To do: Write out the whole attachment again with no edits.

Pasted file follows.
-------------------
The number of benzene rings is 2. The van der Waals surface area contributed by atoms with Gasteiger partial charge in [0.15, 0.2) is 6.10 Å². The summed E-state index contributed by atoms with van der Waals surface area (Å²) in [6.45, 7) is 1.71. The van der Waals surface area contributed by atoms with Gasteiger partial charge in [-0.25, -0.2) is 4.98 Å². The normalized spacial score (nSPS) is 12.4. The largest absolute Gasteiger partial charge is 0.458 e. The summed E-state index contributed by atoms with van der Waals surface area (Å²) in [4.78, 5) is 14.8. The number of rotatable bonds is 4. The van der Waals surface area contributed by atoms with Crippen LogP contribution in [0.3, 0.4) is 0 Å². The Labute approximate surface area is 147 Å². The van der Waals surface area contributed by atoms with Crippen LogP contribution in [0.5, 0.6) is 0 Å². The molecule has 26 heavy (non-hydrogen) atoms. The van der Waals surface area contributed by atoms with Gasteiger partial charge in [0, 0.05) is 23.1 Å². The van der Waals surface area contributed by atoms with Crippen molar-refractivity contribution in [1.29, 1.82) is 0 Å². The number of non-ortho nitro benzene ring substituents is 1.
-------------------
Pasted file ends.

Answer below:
The number of benzene rings is 2. The van der Waals surface area contributed by atoms with Gasteiger partial charge in [0.15, 0.2) is 6.10 Å². The summed E-state index contributed by atoms with van der Waals surface area (Å²) in [6.45, 7) is 1.71. The van der Waals surface area contributed by atoms with Gasteiger partial charge in [-0.25, -0.2) is 4.98 Å². The normalized spacial score (nSPS) is 12.4. The largest absolute Gasteiger partial charge is 0.458 e. The summed E-state index contributed by atoms with van der Waals surface area (Å²) in [4.78, 5) is 14.8. The number of rotatable bonds is 4. The van der Waals surface area contributed by atoms with Crippen LogP contribution in [0.3, 0.4) is 0 Å². The Labute approximate surface area is 147 Å². The van der Waals surface area contributed by atoms with Crippen LogP contribution in [0.5, 0.6) is 0 Å². The molecule has 26 heavy (non-hydrogen) atoms. The van der Waals surface area contributed by atoms with Gasteiger partial charge in [0, 0.05) is 23.1 Å². The van der Waals surface area contributed by atoms with Crippen molar-refractivity contribution in [1.29, 1.82) is 0 Å². The number of non-ortho nitro benzene ring substituents is 1.